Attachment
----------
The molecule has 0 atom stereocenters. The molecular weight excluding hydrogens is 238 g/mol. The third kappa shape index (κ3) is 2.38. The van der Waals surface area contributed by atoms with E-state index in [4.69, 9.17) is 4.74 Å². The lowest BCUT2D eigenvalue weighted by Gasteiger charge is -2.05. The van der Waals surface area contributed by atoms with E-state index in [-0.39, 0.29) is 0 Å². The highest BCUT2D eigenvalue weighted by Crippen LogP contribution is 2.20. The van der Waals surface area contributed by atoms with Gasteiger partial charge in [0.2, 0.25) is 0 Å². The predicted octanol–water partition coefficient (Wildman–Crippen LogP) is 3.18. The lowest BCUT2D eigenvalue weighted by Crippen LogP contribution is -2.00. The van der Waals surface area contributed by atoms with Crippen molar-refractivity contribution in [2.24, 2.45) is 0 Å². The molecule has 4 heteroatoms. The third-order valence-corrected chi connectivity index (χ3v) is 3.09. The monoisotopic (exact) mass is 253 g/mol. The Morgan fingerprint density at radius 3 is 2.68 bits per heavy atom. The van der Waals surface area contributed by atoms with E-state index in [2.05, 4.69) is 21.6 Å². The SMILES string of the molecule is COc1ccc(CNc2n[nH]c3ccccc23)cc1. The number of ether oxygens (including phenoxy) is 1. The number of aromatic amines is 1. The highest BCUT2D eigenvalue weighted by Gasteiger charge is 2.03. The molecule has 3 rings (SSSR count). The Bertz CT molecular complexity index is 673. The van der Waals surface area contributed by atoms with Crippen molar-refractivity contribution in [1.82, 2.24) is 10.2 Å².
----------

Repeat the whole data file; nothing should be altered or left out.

The molecule has 0 atom stereocenters. The molecular weight excluding hydrogens is 238 g/mol. The third kappa shape index (κ3) is 2.38. The van der Waals surface area contributed by atoms with E-state index in [4.69, 9.17) is 4.74 Å². The lowest BCUT2D eigenvalue weighted by Gasteiger charge is -2.05. The van der Waals surface area contributed by atoms with E-state index in [-0.39, 0.29) is 0 Å². The highest BCUT2D eigenvalue weighted by Crippen LogP contribution is 2.20. The van der Waals surface area contributed by atoms with Gasteiger partial charge in [0.2, 0.25) is 0 Å². The predicted octanol–water partition coefficient (Wildman–Crippen LogP) is 3.18. The lowest BCUT2D eigenvalue weighted by Crippen LogP contribution is -2.00. The van der Waals surface area contributed by atoms with Crippen molar-refractivity contribution in [2.24, 2.45) is 0 Å². The molecule has 4 heteroatoms. The third-order valence-corrected chi connectivity index (χ3v) is 3.09. The monoisotopic (exact) mass is 253 g/mol. The Morgan fingerprint density at radius 3 is 2.68 bits per heavy atom. The van der Waals surface area contributed by atoms with E-state index in [2.05, 4.69) is 21.6 Å². The SMILES string of the molecule is COc1ccc(CNc2n[nH]c3ccccc23)cc1. The number of ether oxygens (including phenoxy) is 1. The number of aromatic amines is 1. The highest BCUT2D eigenvalue weighted by Gasteiger charge is 2.03. The molecule has 3 rings (SSSR count). The Bertz CT molecular complexity index is 673. The van der Waals surface area contributed by atoms with Crippen molar-refractivity contribution in [1.82, 2.24) is 10.2 Å².